Conveying Shape and Features

with Image-Based Relighting


David Akers

Stanford University

Frank Losasso

Stanford University

Jeff Klingner

Stanford University

Maneesh Agrawala

Microsoft Research

John Rick

Stanford University

Pat Hanrahan

Stanford University


Published in IEEE Visualization 2003



PDF (11 MB)


Video (interface demonstration)

QuickTime (50 MB)




Hand-crafted illustrations are often more effective than photographs for conveying the shape and important features of an object, but they require expertise and time to produce. We describe an image compositing system and user interface that allow an artist to quickly and easily create technical illustrations from a set of photographs of an object taken from the same point of view under variable lighting conditions. Our system uses a novel compositing process in which images are combined using spatially-varying light mattes, enabling the final lighting in each area of the composite to be manipulated independently. We describe an interface that provides for the painting of local lighting effects (e.g. shadows, highlights, and tangential lighting to reveal texture) directly onto the composite. We survey some of the techniques used in illustration and lighting design to convey the shape and features of objects and describe how our system can be used to apply these techniques.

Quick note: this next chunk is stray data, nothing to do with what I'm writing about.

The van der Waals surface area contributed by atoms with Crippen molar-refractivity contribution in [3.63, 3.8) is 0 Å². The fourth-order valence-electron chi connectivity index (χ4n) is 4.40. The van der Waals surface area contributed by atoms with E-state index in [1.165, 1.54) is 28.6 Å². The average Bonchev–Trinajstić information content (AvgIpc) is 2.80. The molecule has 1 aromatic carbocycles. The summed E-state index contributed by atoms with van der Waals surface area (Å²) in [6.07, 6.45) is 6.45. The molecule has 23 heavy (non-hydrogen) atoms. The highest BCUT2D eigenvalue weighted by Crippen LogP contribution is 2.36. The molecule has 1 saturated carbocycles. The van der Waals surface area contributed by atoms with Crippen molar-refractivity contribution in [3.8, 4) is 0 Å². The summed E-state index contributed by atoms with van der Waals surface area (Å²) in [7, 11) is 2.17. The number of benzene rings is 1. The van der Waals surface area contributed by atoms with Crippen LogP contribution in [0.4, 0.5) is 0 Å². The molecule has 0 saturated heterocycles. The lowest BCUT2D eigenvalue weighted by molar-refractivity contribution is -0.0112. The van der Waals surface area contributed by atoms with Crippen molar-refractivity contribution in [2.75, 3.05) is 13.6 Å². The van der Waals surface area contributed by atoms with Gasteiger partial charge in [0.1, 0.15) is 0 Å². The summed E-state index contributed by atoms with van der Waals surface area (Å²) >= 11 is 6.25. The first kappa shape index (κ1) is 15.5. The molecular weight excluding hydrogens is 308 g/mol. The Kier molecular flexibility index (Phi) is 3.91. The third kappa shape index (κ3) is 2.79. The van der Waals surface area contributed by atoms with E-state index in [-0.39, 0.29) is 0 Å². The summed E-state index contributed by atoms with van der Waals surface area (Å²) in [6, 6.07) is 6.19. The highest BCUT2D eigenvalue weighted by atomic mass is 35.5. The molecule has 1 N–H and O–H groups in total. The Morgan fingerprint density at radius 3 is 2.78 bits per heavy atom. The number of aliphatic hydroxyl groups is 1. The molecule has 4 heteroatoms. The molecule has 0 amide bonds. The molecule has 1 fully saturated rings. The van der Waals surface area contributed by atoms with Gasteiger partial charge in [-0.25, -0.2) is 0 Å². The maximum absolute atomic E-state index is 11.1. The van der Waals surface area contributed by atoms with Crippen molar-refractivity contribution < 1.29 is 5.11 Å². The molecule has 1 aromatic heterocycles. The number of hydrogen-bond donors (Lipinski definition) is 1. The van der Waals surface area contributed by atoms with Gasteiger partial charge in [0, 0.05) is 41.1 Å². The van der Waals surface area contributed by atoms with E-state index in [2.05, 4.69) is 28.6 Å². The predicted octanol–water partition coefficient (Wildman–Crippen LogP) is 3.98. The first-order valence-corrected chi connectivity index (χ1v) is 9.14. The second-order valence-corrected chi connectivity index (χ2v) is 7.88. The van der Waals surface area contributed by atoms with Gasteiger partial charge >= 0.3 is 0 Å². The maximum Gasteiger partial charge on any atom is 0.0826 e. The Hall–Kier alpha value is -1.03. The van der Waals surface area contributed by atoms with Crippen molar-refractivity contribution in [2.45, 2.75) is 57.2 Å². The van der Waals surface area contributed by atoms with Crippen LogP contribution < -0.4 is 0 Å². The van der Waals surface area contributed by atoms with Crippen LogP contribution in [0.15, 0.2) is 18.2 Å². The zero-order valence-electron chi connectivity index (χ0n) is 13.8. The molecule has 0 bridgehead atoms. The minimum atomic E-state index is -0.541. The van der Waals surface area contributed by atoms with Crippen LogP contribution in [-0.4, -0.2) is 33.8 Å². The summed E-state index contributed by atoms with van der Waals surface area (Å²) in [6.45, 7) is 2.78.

Figure 1: Above: A photograph of a human skull, followed by an artist's handmade drawing of the same skull [Hodges 1989]. Arrows in the drawing indicate variance in the local lighting direction that the artist used to emphasize the shape and texture of the skull. Below: A photograph of a baboon skull, followed by a composite image we generated from a set of many photographs taken under different lighting directions. (Top row images are used by permission of John Wiley & Sons, Inc.)




Figure 5: Above: Twelve photographs of the moon taken on consecutive nights during the waxing portion of the lunar cycle. Below, from left to right: a) An unmodified photograph of a full moon. b) A set of control arrows used to define a field of incident lighting directions that lie tangent to the moon's surface across its breadth. c) The resulting composite photograph, which combines surface detail from the terminator zones of each of the input photographs. The disk's flat appearance results from the loss of large scale shading variation during composition. Source moon photographs (c) 2002-2003 Tom Talbott (

Jeff Klingner | Last updated 18 Aug 2003